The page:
Most of B.C. coal production is a kind of high grade metallurgical coal that global customers are currently willing to pay a hefty premium for. And that is an understatement.
The selling price of B.C. coal has increased $140 per tonne in the last six years. That’s a 350 per cent increase in price in just six years. The latest figures show the price jumped another $20 -- to over $200 per tonne -- in the first quarter of 2011. Boom time.
In comparison, the B.C. Carbon Tax on coal climate pollution currently runs around $40 per tonne.
So applying this carbon price to all B.C. coal would still leave B.C. coal prices, post-carbon-tax, at triple what they were in 2004. In following years, the B.C. carbon tax on coal is set to increase around $10 a year. The price of B.C. coal has been rising twice that fast.
B.C. Ministry of Energy and Mines shows B.C. coal prices almost tripling from 2004 to 2008 (base chart). I’ve added the 2009 and 2010 prices to the chart based on a Price Waterhouse Cooper report. This industry report shows average B.C. coal prices at $181/tonne in 2010 … and then jumping again to over $200 in the first quarter of 2011.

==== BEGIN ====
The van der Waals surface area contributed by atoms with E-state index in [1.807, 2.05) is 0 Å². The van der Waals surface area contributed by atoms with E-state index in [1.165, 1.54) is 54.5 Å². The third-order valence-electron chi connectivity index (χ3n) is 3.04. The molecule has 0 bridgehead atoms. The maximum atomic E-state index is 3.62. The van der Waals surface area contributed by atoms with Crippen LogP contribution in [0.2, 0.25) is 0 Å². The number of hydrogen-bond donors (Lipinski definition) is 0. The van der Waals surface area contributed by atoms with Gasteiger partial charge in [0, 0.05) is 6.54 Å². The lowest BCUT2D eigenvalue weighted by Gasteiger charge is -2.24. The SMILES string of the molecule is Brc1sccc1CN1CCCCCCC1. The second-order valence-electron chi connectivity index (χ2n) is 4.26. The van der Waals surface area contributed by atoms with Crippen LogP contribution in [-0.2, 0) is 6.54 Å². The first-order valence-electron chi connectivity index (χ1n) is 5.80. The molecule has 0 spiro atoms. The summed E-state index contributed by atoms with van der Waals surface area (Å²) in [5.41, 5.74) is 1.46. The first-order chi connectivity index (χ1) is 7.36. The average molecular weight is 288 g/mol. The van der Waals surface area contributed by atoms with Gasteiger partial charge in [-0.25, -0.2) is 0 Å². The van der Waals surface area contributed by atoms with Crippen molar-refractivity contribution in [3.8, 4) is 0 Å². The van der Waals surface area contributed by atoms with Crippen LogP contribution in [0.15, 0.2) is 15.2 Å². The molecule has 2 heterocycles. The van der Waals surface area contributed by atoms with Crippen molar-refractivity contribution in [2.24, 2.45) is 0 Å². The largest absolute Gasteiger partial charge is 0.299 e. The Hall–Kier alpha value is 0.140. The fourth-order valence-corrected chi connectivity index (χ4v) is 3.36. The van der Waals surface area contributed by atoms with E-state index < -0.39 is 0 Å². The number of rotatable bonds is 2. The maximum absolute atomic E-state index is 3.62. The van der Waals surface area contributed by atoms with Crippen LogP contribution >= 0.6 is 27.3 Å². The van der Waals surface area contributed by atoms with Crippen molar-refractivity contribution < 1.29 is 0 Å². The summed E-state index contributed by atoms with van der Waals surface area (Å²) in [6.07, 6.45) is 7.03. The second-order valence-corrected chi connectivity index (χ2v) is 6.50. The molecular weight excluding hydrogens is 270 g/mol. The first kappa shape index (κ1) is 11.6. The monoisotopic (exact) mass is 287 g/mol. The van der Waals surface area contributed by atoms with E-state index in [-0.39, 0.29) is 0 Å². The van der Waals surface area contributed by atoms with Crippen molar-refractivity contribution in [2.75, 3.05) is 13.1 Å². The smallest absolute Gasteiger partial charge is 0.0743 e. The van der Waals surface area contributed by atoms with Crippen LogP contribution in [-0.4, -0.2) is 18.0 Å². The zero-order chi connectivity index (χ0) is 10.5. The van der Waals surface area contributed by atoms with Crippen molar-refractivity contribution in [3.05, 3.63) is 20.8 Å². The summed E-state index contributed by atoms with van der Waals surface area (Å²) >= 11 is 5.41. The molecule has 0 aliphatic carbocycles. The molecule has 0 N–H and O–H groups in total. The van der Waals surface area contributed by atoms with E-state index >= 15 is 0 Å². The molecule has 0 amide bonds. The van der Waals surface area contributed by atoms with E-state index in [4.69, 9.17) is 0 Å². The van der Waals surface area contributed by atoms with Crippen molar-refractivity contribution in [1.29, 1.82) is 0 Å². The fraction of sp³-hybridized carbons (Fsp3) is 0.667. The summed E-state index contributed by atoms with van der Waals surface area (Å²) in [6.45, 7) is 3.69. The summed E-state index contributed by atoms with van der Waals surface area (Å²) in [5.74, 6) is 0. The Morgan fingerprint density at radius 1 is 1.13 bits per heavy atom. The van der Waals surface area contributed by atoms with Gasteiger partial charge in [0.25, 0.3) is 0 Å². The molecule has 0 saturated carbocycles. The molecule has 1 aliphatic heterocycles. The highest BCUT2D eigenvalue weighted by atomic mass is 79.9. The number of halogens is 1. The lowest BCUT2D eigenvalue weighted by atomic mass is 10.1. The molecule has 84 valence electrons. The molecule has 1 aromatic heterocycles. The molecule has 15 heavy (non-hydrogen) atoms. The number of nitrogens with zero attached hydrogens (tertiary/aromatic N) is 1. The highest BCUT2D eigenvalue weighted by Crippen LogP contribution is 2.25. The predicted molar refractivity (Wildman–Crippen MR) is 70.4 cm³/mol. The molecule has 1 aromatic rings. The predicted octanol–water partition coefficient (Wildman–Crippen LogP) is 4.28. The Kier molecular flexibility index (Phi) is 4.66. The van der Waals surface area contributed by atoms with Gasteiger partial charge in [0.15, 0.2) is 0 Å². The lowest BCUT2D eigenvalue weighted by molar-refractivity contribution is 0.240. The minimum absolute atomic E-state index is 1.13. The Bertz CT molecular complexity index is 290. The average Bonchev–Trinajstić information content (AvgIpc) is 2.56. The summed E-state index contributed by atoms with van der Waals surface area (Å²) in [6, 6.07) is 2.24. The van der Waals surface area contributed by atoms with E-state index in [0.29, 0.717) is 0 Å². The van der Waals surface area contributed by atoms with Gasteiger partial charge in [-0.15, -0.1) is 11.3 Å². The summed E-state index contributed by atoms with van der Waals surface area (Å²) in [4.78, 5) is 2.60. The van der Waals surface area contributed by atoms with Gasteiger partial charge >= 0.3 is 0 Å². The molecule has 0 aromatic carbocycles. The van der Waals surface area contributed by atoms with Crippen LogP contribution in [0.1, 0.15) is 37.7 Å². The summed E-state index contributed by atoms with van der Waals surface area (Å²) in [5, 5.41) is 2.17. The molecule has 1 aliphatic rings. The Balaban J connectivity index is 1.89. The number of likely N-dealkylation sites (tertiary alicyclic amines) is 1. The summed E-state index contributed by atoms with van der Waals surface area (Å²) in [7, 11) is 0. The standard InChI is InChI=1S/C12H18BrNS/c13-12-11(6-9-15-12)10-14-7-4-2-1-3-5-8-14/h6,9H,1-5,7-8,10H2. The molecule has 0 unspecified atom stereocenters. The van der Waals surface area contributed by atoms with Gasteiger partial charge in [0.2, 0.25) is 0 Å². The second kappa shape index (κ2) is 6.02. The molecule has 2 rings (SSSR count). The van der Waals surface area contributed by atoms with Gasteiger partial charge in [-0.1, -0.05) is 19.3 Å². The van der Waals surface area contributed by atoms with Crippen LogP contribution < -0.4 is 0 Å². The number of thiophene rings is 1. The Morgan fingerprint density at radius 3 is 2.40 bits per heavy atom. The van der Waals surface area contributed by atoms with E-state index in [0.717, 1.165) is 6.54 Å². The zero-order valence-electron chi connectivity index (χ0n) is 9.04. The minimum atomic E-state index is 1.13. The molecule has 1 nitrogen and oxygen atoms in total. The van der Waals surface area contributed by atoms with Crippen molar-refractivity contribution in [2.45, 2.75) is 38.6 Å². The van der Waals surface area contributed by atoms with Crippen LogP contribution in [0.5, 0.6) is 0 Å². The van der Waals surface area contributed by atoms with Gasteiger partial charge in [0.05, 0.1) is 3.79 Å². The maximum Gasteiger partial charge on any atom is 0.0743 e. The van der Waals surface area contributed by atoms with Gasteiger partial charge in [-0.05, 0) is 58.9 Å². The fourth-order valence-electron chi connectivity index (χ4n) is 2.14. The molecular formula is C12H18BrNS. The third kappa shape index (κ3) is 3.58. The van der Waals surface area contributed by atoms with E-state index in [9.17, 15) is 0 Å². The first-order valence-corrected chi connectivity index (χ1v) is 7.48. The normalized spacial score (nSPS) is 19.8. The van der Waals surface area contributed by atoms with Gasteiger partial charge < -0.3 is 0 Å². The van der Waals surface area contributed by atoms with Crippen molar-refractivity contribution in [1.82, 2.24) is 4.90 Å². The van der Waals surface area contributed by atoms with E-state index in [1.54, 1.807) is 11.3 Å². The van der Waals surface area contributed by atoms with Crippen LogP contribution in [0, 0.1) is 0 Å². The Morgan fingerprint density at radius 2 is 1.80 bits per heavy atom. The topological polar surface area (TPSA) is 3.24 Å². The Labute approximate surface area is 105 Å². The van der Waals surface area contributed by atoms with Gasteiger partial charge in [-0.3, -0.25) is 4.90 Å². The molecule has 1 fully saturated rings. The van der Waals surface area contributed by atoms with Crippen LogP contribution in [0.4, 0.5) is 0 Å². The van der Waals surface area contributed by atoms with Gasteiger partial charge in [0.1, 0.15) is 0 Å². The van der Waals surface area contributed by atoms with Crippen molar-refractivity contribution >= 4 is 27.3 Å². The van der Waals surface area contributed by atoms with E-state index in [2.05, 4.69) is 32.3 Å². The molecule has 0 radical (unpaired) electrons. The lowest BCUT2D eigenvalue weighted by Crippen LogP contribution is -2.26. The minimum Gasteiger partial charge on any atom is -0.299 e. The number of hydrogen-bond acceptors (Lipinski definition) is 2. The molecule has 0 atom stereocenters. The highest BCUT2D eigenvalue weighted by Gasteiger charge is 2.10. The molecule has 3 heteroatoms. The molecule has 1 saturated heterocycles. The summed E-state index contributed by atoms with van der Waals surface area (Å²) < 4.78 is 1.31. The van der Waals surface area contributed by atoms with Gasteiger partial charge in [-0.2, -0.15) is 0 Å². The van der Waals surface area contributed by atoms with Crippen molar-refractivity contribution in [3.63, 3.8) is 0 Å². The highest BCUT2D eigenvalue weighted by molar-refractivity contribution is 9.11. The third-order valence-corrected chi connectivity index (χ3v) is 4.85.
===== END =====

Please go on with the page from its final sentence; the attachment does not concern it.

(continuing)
This industry report also says revenues and net earnings “have been at historic highs for the last few years.” Uh, yeah. In fact, coal has become so valuable that it now accounts for 51 per cent of all mining revenues in B.C.. Prices rose 15 per cent last year alone and production increased 32 per cent.
At the same time taxes collected by B.C. on mining appear to be at the lowest level in many years as this chart shows:
This chart from the Price Waterhouse Cooper report shows income and taxes paid by mining companies in B.C. If you are like me, you might need your reading glasses to see the B.C. tax in recent years.